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Blackberrygate and the Final Budget

Mark Devenport | 10:56 UK time, Friday, 4 March 2011

I mounted a lone vigil last night outside Stormont Castle as Executive ministers engaged in what were variously described as direct, brutally frank or ill tempered exchanges.

Sammy Wilson's seven page final document gave extra cash to Education, Regional Development, Health and Employment and Learning. The last two of these departments are, of course, Ulster Unionist controlled. But the fresh money wasn't enough to get them on side - instead they sided, predictably, with the SDLP in opposing the package.

Speaking in the Assembly chamber within the last few minutes the Finance Minister lampooned his critics as "ministers who wouldn't take "yes" for an answer". They say the new resources didn't close the gap, and criticise the budget as the product of a DUP/SF carve-up (something Sammy Wilson rejects as "absurd")

During last night's meeting the ministers traded these accusations face to face. At one point Martin McGuinness accused Alex Attwood of leaking the proceedings to me via texts from his Blackberry. The Social Development Minister offered the Deputy First Minister his Blackberry to inspect, an offer Mr McGuinness declined.

More seriously the First Minister is reported to have strongly criticised a senior official in the Health department, demanding his removal. This is the second instance in recent weeks in which a civil servant has been drawn into the in-fighting within the Executive. This appears to be further evidence of the dysfunctional nature of the Stormont system.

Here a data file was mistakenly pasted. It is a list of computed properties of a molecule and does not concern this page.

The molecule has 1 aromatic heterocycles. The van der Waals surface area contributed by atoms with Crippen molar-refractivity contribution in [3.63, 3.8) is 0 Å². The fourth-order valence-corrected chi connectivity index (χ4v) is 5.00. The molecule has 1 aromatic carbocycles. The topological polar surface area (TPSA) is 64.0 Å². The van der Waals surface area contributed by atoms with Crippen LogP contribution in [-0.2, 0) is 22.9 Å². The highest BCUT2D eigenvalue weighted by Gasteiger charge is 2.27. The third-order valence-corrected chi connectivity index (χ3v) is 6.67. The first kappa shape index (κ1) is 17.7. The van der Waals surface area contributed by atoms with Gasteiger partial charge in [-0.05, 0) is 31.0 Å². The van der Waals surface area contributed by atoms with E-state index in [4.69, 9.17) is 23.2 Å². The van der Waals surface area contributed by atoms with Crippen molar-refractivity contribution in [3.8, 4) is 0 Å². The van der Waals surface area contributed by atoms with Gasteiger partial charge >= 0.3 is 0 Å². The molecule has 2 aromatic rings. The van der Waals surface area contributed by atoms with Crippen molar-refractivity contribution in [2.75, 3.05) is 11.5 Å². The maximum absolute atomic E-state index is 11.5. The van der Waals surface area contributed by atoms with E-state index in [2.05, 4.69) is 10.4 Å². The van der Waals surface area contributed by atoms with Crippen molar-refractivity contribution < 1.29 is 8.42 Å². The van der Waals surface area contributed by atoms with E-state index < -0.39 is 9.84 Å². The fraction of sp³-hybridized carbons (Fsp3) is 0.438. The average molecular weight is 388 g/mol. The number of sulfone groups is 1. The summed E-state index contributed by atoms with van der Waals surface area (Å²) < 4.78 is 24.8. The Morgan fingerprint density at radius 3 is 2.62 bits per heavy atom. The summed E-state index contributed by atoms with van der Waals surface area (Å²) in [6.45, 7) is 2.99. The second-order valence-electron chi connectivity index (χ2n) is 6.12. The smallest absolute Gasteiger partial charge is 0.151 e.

Given that the civil servants have to serve so many different party political masters, it's an extremely hard balancing act for officials to try to facilitate their ministers' agendas, whilst maintaining their professional impartiality. A number of officials will be rotated between the departments in the period surrounding the May election. Given the D'Hondt hand out of departments, the officials don't know which party ministers they might be working to after the election. It's a sorry state of affairs when the civil servants are being dragged in to this internecine battle - certainly something I can't imagine happening across the cabinet table in London.


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